The father of two elementary school students has brought a class-action complaint against Google for allegedly violating privacy laws by collecting voiceprints, faceprints, and other personal information from children.
“Google has unleashed its immensely powerful biometrics-collection technology on primary and secondary school children throughout the country,” Illinois resident Clinton Farwell alleges in a complaint filed Thursday in U.S. District Court for the Northern District of California.
Farwell alleges that Google is violating the federal Children's Online Privacy Protection Act as well as the Illinois Biometric Information Privacy Act. The federal law prohibits web companies from collecting personal data from children under 13 without their parents' permission, while the Illinois law prohibits the collection of biometric data -- including facial recognition scans and voice prints -- without the consent of users or their representatives.
The Illinois law provides for lawsuits by private citizens, but the federal children's privacy law only allows the Federal Trade Commission and other law enforcement authorities to bring suit. But Farwell claims that Google's alleged violation of the children's privacy law amounts to an unfair business practice in California.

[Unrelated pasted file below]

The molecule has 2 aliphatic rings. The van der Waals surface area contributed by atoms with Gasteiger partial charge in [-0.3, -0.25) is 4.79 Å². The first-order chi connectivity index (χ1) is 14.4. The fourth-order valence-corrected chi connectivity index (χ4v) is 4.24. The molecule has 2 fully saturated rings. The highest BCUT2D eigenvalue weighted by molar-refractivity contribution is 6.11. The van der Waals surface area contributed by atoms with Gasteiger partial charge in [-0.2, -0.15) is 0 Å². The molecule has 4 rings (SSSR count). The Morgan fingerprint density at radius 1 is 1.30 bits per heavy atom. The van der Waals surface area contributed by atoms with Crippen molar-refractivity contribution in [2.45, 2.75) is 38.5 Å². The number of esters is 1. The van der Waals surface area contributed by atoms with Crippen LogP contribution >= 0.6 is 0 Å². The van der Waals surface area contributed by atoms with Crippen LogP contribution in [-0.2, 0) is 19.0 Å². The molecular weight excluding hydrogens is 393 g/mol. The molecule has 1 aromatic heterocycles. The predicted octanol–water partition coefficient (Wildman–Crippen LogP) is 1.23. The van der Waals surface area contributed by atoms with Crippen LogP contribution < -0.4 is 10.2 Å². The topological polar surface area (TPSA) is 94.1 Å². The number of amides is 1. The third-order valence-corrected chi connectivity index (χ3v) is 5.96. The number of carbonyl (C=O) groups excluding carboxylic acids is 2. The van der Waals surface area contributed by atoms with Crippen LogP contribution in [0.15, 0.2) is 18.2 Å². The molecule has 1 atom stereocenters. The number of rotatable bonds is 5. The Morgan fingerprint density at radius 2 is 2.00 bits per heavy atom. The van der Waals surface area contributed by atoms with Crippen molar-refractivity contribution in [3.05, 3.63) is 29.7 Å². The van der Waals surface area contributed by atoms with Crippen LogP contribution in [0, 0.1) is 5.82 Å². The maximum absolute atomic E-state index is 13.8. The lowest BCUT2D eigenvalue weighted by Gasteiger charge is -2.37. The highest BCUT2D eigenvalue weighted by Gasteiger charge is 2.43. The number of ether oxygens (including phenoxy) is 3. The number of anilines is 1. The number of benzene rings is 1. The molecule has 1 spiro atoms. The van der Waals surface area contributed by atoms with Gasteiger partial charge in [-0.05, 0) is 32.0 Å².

The complaint centers on Google's educational programs -- including “G Suite for Education,” as well as Chromebooks distributed to students. The complaint comes around five weeks after New Mexico Attorney General Hector Balderas alleged in a separate lawsuit that Google's educational apps violate children's privacy.
He alleges that Google's “G Suite for Education” platform instructs children to speak into Chromebooks' microphones and to look into the camera, in order to gather biometric data.
“Google never informed the parents of the children in Illinois (or elsewhere in the country) whose voiceprints and face templates it has collected of the specific purpose and length of term for which their children’s biometric identifiers and information would be collected, stored, and used, nor did Google obtain a written release from the parents of any of these children,” the lawsuit alleges.
Farwell is seeking monetary damages and an injunction requiring Google to destroy biometric data already collected from students.